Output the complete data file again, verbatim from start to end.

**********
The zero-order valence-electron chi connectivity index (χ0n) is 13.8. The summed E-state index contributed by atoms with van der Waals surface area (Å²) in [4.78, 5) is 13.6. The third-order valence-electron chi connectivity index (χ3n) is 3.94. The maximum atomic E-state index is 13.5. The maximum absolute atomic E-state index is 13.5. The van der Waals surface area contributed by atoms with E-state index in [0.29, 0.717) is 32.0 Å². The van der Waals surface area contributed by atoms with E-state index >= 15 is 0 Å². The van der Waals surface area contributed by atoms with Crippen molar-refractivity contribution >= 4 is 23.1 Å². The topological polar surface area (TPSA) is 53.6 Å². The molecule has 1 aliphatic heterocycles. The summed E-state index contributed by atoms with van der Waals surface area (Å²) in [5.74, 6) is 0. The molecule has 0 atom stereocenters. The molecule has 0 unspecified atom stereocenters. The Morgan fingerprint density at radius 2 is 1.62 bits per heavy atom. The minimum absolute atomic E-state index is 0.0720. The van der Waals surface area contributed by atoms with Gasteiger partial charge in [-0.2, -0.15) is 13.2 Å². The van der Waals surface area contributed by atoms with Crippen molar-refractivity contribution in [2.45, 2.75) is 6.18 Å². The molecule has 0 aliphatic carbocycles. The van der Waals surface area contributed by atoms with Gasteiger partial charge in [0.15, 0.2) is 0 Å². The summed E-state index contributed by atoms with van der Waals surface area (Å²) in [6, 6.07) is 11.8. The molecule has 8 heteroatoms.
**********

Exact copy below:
The zero-order valence-electron chi connectivity index (χ0n) is 13.8. The summed E-state index contributed by atoms with van der Waals surface area (Å²) in [4.78, 5) is 13.6. The third-order valence-electron chi connectivity index (χ3n) is 3.94. The maximum atomic E-state index is 13.5. The maximum absolute atomic E-state index is 13.5. The van der Waals surface area contributed by atoms with E-state index in [0.29, 0.717) is 32.0 Å². The van der Waals surface area contributed by atoms with E-state index >= 15 is 0 Å². The van der Waals surface area contributed by atoms with Crippen molar-refractivity contribution >= 4 is 23.1 Å². The topological polar surface area (TPSA) is 53.6 Å². The molecule has 1 aliphatic heterocycles. The summed E-state index contributed by atoms with van der Waals surface area (Å²) in [5.74, 6) is 0. The molecule has 0 atom stereocenters. The molecule has 0 unspecified atom stereocenters. The Morgan fingerprint density at radius 2 is 1.62 bits per heavy atom. The minimum absolute atomic E-state index is 0.0720. The van der Waals surface area contributed by atoms with Gasteiger partial charge in [-0.2, -0.15) is 13.2 Å². The van der Waals surface area contributed by atoms with Crippen molar-refractivity contribution in [2.45, 2.75) is 6.18 Å². The molecule has 0 aliphatic carbocycles. The van der Waals surface area contributed by atoms with Gasteiger partial charge in [0.15, 0.2) is 0 Å². The summed E-state index contributed by atoms with van der Waals surface area (Å²) in [6, 6.07) is 11.8. The molecule has 8 heteroatoms.